Compared to the control group (HβG-), the induction of inflammation by the rectal administration of TBNS without nutritional intervention (group CβG-) at both time points (3 and 7 days) caused a significant increase in the levels of all pro-inflammatory cytokines (IL-1, IL-6, IL-12, and TNF-α) and C-reactive protein (CRP), whereas a decrease in the level of the anti-inflammatory cytokine IL-10 was observed. The increase in some pro-inflammatory cytokines (TNF-α, IL-1) and the decrease in IL-10 level in the colon wall were significantly greater at 3 days, whereas the increase in IL-12 was much higher at 7 days. The colon levels of CRP and IL-6 were comparable at 3 and 7 days. In the colitis groups, the consumption of feed containing oat beta-glucans resulted in a significant decrease in the level of all measured pro-inflammatory cytokines and an increase in the level of anti-inflammatory cytokine. Two-way ANOVA confirmed that these effects depended on both the molar mass of beta glucans and the length of the animal’s feeding period.
The CRP level in the colon wall after 3 days of TNBS administration did not change significantly in the groups of animals consuming feed with the addition of both fractions of beta-glucans, while a significant reduction in the CRP level was found after 7 days, especially in animals from the CβGl+ group (Figure 3A). The IL-1 level was significantly reduced in the first period of colitis development (3 days) in both the CβGh+ and CβGl+ groups. In the next period of inflammation development (7 days), this reduction was significantly greater, especially in the CβGl+ group (Figure 3B). A significant reduction was also observed in the level of IL-6 in the colon wall at both time points, with the reduction being greater after 3 days of ongoing inflammation in the CβGl+ group. Seven days post TNBS administration, the CβGh+ and CβGl+ groups showed a similar level of this pro-inflammatory cytokine (Figure 3C). It was also found that TNF-α level measured 3 days after administration of TNBS was lower in group CβGl+, whereas 7 days after the induction of colitis, an increase in the TNF-α level was observed in the CβGh+ group (Figure 3D). The IL-12 level was also significantly decreased compared to that in animals, which did not receive beta-glucans in their feed, with a greater level of reduction at 7 days regardless of the molar mass of beta-glucan administered. In addition, the CβGh+ group and the CβGl+ group showed a greater reduction after 3 days and 7 days of ongoing inflammation, respectively (Figure 3E). Contrasting changes were found in the level of the anti-inflammatory cytokine IL-10, which increased significantly both after 3 and 7 days without a significant difference between the groups consuming feed with low or high molar mass beta-glucans (Figure 3F).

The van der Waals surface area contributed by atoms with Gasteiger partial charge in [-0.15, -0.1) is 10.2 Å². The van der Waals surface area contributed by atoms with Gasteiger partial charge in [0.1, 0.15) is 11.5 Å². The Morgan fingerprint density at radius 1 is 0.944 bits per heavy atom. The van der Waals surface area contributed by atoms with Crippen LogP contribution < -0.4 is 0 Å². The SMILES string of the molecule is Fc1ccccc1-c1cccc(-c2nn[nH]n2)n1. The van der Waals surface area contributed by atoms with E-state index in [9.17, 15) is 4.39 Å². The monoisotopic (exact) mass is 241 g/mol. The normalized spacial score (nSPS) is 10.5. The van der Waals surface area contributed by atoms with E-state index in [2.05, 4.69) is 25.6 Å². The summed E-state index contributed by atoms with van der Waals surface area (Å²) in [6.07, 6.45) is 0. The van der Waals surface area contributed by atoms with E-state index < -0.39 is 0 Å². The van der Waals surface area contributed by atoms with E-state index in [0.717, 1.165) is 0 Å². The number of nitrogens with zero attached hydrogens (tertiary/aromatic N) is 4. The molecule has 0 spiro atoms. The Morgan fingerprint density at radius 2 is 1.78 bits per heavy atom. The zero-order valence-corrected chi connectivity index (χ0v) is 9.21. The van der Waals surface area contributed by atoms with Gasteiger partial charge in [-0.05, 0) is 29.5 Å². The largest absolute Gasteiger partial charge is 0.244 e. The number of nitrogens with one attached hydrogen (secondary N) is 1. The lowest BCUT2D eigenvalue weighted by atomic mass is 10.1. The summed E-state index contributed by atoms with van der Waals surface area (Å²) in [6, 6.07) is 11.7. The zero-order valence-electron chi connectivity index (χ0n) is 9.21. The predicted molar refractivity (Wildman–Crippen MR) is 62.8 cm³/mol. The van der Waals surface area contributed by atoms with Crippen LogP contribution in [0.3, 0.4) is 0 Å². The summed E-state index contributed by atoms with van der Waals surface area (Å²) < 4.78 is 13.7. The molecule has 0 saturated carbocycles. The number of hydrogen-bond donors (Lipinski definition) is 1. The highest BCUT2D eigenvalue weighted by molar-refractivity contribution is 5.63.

In the control groups, the levels of pro- and anti-inflammatory cytokines did not change significantly at both time points and in relation to the molar mass of beta-glucans.

2.4. Other Selected Inflammatory Markers

Additionally, we investigated the colon concentration of two enzymes associated with arachidonic acid transformation, which are involved in the inflammatory process: cyclooxygenase (COX) and myeloperoxidase (MPO). The levels of prostaglandin E2 (PGE2) and thromboxane A2 (TXA2) in the colon tissue were also analyzed.
The levels of COX, MPO, and PGE2 in the colon tissue significantly increased in animals with induced colitis fed with feed without beta-glucans (CβG- vs. HβG-) at both time points; however, a significantly greater increase in COX levels was found at 7 days, while a significantly greater increase in MPO and PGE levels was observed at 3 days after TNBS administration.
The levels of COX, MPO, and PGE2 were significantly decreased in colitis rats fed with feed containing beta-glucans compared to rats with colitis fed with feed without beta-glucans at both time points. Rats from the CβGl+ group showed a greater reduction in COX and PGE2 concentrations, rats from the CβGl+ and CβGh+ groups showed a greater reduction in MPO concentration (Figure 4a–c, respectively). The addition of low and high molar mass beta-glucans reduced the MPO level to the value detected in the control group (7CβGl+ and 7CβGh+ vs. 7HβG-). The consumption of feed with low molar mass beta-glucans also reduced the COX level in colitis rats to the value detected in the control group (7CβGl+ vs. 7HβG-). The TXA2 level in the colon did not significantly change at 3 days after TNBS administration, whereas at 7 days, the level of TXA2 significantly increased in the CβG- group as compared to that in the HβG- group. The consumption of feed containing both fractions of beta-glucans retained the TXA2 level in colitis rats to the value detected in the control group (Figure 4d).